As Mother’s Day rapidly approaches, I have become very reflective about the way I became a mother. For those of you that aren’t totally read in to “Cara’s Road to Motherhood“, I’ll catch you up to speed. I was dating someone for a couple months, I got pregnant, and I became pregnant and single, which morphed in to – single and a mother.
But that doesnt mean that my pregnancy was a mistake, and equally it doesn’t mean that my daughter was a mistake. (By the way, if you ever refer to my daughter as a mistake, I won’t even give you the courtesy of telling you I am upset – I will simply cut you out of our lives.)
There is nothing about my child that is a mistake.
Dating a male that didn’t have the same respect for life, both born and unborn, as I did? Mistake.
The life that came as a result of dating that male? Not a mistake.
Not thinking about the consequences of my actions? Mistake.
Those actions delivering a life-changing result in the form of a beautiful child? Not a mistake.
Being fooled into believing the superficial made the person? Mistake.
Realizing what is truly important? Not a mistake.
Worrying so much that I missed out on some amazing moments of early motherhood? Mistake.
Staying in our PJS all day and playing with every single toy we have in the apartment? Not a mistake.
Focusing on what is missing, instead of what is present? Mistake.
Learning how to be completely present
, and in doing so, enjoying the minutia of parenthood, the good, the bad and the ugly – and in doing so, really living a full life? Not a mistake.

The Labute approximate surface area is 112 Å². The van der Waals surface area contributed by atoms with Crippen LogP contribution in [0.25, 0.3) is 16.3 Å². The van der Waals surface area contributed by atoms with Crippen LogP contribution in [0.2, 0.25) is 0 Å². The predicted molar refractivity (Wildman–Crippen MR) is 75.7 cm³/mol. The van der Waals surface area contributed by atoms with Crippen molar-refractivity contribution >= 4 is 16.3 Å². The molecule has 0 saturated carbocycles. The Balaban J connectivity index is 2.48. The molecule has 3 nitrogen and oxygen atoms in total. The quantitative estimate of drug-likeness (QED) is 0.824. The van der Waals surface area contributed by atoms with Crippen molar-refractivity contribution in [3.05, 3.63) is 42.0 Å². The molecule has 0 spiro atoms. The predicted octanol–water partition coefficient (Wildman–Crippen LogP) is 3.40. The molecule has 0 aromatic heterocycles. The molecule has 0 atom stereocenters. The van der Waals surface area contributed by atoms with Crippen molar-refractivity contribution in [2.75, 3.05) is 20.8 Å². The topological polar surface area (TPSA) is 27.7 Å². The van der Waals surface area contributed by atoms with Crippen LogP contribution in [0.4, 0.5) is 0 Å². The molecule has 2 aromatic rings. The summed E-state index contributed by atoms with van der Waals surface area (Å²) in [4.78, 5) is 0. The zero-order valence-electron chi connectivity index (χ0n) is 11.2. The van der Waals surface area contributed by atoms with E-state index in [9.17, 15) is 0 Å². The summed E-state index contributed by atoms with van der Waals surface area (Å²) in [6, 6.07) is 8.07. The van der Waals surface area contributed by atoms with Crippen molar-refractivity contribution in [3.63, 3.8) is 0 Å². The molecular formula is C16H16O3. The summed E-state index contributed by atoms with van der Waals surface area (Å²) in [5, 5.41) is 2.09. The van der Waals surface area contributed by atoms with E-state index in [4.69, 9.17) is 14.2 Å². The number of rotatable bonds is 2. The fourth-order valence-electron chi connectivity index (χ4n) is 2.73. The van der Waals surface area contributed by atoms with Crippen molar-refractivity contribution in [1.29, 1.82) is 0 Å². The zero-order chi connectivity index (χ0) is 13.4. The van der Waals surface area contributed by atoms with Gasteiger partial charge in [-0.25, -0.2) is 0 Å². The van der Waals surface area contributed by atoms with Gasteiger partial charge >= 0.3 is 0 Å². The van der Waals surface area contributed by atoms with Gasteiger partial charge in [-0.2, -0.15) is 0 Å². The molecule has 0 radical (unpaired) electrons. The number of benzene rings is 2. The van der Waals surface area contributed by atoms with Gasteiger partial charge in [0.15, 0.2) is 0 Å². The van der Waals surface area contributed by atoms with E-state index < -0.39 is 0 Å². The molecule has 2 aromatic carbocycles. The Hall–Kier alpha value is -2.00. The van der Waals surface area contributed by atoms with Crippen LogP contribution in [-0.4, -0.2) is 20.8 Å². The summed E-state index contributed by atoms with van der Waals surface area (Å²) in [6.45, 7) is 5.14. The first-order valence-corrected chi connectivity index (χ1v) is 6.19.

Don’t get me wrong. This is hard. Many of you never see it, or hear it – but I cry. I worry. I’ve got most of the logistics of single motherhood down. But I am still struggling with some of the conceptual aspects. Ellie knows what a Daddy is. As I have mentioned before
, there are some really great Dads in her music class…and I refer to them as “so-an-so’s Daddy”. Lately she has been pointing to male friends, and saying, “Daddy?”
This breaks my heart. It makes me cry.
But it is not a mistake – there are a lot of great Dads in this world, and there is no reason Ellie shouldn’t get to know them.
I go out of my way to do everything I can to be Mom and Dad, which means working full-time, trying to advance my career to give Ellie everything, while attempting to strike that balance of being an actively involved working Mom
. She is currently taking a music class, which the musically challenged Mom in me loves. And she also loves to throw and kick balls across the playground – so the terribly un-athletic Dad in me has started looking into some version of soccer classes for kids her age. All of this means I have nearly zero free-time to myself. But it is not a mistake.
It is love. Not a silly soccer class, or an educational music class. That isn’t love. The time and energy it takes to raise a child properly, that is love. The dedication to my daughter, the ability to smile when I walk in the door even after a really difficult day at work? That is love.
My path to motherhood was not what I had planned, for myself or for my daughter.
Do I wish so many of the circumstances of Ellie’s life were different? Of course.
Do I blame myself for not creating a more ideal set of circumstances for the person I love more than anything? Sometimes.
Is there ever a moment that I think that my daughter is anything other than an absolute miracle? Never.
Her shirt says, “Long, Live, Love.”